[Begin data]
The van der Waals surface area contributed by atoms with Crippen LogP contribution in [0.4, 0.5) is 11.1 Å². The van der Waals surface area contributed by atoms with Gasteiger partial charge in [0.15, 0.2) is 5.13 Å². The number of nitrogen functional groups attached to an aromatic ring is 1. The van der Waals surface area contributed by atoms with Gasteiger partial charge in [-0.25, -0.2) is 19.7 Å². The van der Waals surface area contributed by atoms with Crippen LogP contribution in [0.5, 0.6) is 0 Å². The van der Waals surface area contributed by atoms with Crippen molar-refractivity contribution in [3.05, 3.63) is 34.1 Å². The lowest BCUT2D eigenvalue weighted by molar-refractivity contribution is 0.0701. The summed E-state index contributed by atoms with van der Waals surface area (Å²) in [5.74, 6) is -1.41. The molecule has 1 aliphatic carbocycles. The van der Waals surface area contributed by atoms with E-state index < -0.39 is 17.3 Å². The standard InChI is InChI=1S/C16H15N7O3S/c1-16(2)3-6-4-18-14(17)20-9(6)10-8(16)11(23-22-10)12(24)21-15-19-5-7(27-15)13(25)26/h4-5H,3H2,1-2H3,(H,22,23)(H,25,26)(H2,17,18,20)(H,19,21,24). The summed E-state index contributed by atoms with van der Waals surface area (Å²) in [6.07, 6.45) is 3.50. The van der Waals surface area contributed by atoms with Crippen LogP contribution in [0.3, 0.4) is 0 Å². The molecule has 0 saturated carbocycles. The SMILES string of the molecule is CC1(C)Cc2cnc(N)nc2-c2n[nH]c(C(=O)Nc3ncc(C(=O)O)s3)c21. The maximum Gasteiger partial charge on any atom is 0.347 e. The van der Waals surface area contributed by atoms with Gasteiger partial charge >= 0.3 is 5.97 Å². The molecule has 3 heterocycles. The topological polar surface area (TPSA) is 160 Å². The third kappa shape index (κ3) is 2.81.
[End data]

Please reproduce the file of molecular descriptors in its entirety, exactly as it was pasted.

The van der Waals surface area contributed by atoms with Crippen LogP contribution in [0.4, 0.5) is 11.1 Å². The van der Waals surface area contributed by atoms with Gasteiger partial charge in [0.15, 0.2) is 5.13 Å². The number of nitrogen functional groups attached to an aromatic ring is 1. The van der Waals surface area contributed by atoms with Gasteiger partial charge in [-0.25, -0.2) is 19.7 Å². The van der Waals surface area contributed by atoms with Crippen LogP contribution in [0.5, 0.6) is 0 Å². The van der Waals surface area contributed by atoms with Crippen molar-refractivity contribution in [3.05, 3.63) is 34.1 Å². The lowest BCUT2D eigenvalue weighted by molar-refractivity contribution is 0.0701. The summed E-state index contributed by atoms with van der Waals surface area (Å²) in [5.74, 6) is -1.41. The molecule has 1 aliphatic carbocycles. The van der Waals surface area contributed by atoms with E-state index < -0.39 is 17.3 Å². The standard InChI is InChI=1S/C16H15N7O3S/c1-16(2)3-6-4-18-14(17)20-9(6)10-8(16)11(23-22-10)12(24)21-15-19-5-7(27-15)13(25)26/h4-5H,3H2,1-2H3,(H,22,23)(H,25,26)(H2,17,18,20)(H,19,21,24). The summed E-state index contributed by atoms with van der Waals surface area (Å²) in [6.07, 6.45) is 3.50. The van der Waals surface area contributed by atoms with Crippen LogP contribution in [0.3, 0.4) is 0 Å². The molecule has 0 saturated carbocycles. The SMILES string of the molecule is CC1(C)Cc2cnc(N)nc2-c2n[nH]c(C(=O)Nc3ncc(C(=O)O)s3)c21. The maximum Gasteiger partial charge on any atom is 0.347 e. The van der Waals surface area contributed by atoms with Gasteiger partial charge >= 0.3 is 5.97 Å². The molecule has 3 heterocycles. The topological polar surface area (TPSA) is 160 Å². The third kappa shape index (κ3) is 2.81.